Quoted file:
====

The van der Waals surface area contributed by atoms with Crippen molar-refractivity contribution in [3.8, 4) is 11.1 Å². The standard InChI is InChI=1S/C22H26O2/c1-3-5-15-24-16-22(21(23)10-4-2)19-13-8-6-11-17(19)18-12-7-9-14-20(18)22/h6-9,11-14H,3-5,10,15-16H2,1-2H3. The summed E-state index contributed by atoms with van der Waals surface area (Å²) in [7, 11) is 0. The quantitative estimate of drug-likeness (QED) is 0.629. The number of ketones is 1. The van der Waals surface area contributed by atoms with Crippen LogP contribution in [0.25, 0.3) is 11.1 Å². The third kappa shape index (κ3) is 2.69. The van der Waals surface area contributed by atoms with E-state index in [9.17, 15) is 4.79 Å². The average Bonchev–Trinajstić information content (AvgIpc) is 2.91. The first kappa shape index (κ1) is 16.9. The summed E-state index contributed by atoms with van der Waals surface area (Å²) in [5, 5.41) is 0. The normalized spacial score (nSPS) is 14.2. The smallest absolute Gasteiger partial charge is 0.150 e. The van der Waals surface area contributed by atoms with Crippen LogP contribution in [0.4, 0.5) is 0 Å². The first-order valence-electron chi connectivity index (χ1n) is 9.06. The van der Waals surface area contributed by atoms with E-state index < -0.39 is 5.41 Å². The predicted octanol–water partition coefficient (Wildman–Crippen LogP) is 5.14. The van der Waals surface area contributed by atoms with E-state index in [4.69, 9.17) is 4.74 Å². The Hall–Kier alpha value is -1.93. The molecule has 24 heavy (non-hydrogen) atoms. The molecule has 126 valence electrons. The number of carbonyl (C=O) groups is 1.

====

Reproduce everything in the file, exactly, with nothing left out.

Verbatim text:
The van der Waals surface area contributed by atoms with Crippen molar-refractivity contribution in [3.8, 4) is 11.1 Å². The standard InChI is InChI=1S/C22H26O2/c1-3-5-15-24-16-22(21(23)10-4-2)19-13-8-6-11-17(19)18-12-7-9-14-20(18)22/h6-9,11-14H,3-5,10,15-16H2,1-2H3. The summed E-state index contributed by atoms with van der Waals surface area (Å²) in [7, 11) is 0. The quantitative estimate of drug-likeness (QED) is 0.629. The number of ketones is 1. The van der Waals surface area contributed by atoms with Crippen LogP contribution in [0.25, 0.3) is 11.1 Å². The third kappa shape index (κ3) is 2.69. The van der Waals surface area contributed by atoms with E-state index in [9.17, 15) is 4.79 Å². The average Bonchev–Trinajstić information content (AvgIpc) is 2.91. The first kappa shape index (κ1) is 16.9. The summed E-state index contributed by atoms with van der Waals surface area (Å²) in [5, 5.41) is 0. The normalized spacial score (nSPS) is 14.2. The smallest absolute Gasteiger partial charge is 0.150 e. The van der Waals surface area contributed by atoms with Crippen LogP contribution in [0.4, 0.5) is 0 Å². The first-order valence-electron chi connectivity index (χ1n) is 9.06. The van der Waals surface area contributed by atoms with E-state index < -0.39 is 5.41 Å². The predicted octanol–water partition coefficient (Wildman–Crippen LogP) is 5.14. The van der Waals surface area contributed by atoms with E-state index in [4.69, 9.17) is 4.74 Å². The Hall–Kier alpha value is -1.93. The molecule has 24 heavy (non-hydrogen) atoms. The molecule has 126 valence electrons. The number of carbonyl (C=O) groups is 1.